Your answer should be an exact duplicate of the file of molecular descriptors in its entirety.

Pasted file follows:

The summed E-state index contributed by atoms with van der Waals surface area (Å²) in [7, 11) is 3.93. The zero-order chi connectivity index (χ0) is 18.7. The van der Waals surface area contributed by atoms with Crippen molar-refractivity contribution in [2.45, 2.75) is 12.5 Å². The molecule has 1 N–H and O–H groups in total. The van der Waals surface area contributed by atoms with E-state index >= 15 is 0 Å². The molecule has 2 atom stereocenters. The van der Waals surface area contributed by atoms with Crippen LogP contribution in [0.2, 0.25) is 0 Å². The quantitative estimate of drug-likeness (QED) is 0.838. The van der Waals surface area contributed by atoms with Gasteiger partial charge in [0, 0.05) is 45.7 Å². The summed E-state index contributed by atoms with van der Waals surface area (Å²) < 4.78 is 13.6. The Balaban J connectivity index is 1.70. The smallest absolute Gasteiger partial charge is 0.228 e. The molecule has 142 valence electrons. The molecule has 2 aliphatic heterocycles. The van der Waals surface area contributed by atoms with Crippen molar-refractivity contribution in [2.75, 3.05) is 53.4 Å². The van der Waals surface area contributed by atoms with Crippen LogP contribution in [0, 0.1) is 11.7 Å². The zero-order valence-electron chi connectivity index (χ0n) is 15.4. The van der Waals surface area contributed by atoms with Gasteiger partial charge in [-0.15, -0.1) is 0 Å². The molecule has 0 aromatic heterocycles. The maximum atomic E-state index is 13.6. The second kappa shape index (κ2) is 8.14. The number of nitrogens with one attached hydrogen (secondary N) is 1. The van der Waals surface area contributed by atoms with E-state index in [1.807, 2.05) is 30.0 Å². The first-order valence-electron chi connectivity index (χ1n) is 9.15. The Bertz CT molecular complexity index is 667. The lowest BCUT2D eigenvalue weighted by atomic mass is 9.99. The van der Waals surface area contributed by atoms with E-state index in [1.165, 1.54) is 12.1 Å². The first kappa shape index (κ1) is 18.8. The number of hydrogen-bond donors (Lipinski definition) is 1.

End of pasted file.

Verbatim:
The summed E-state index contributed by atoms with van der Waals surface area (Å²) in [7, 11) is 3.93. The zero-order chi connectivity index (χ0) is 18.7. The van der Waals surface area contributed by atoms with Crippen molar-refractivity contribution in [2.45, 2.75) is 12.5 Å². The molecule has 1 N–H and O–H groups in total. The van der Waals surface area contributed by atoms with E-state index >= 15 is 0 Å². The molecule has 2 atom stereocenters. The van der Waals surface area contributed by atoms with Crippen LogP contribution in [0.2, 0.25) is 0 Å². The quantitative estimate of drug-likeness (QED) is 0.838. The van der Waals surface area contributed by atoms with Gasteiger partial charge in [0, 0.05) is 45.7 Å². The summed E-state index contributed by atoms with van der Waals surface area (Å²) < 4.78 is 13.6. The Balaban J connectivity index is 1.70. The smallest absolute Gasteiger partial charge is 0.228 e. The molecule has 142 valence electrons. The molecule has 2 aliphatic heterocycles. The van der Waals surface area contributed by atoms with Crippen molar-refractivity contribution in [2.75, 3.05) is 53.4 Å². The van der Waals surface area contributed by atoms with Crippen LogP contribution in [0, 0.1) is 11.7 Å². The zero-order valence-electron chi connectivity index (χ0n) is 15.4. The van der Waals surface area contributed by atoms with Gasteiger partial charge in [-0.15, -0.1) is 0 Å². The molecule has 0 aromatic heterocycles. The maximum atomic E-state index is 13.6. The second kappa shape index (κ2) is 8.14. The number of nitrogens with one attached hydrogen (secondary N) is 1. The van der Waals surface area contributed by atoms with E-state index in [1.807, 2.05) is 30.0 Å². The first-order valence-electron chi connectivity index (χ1n) is 9.15. The Bertz CT molecular complexity index is 667. The lowest BCUT2D eigenvalue weighted by atomic mass is 9.99. The van der Waals surface area contributed by atoms with E-state index in [1.165, 1.54) is 12.1 Å². The first kappa shape index (κ1) is 18.8. The number of hydrogen-bond donors (Lipinski definition) is 1.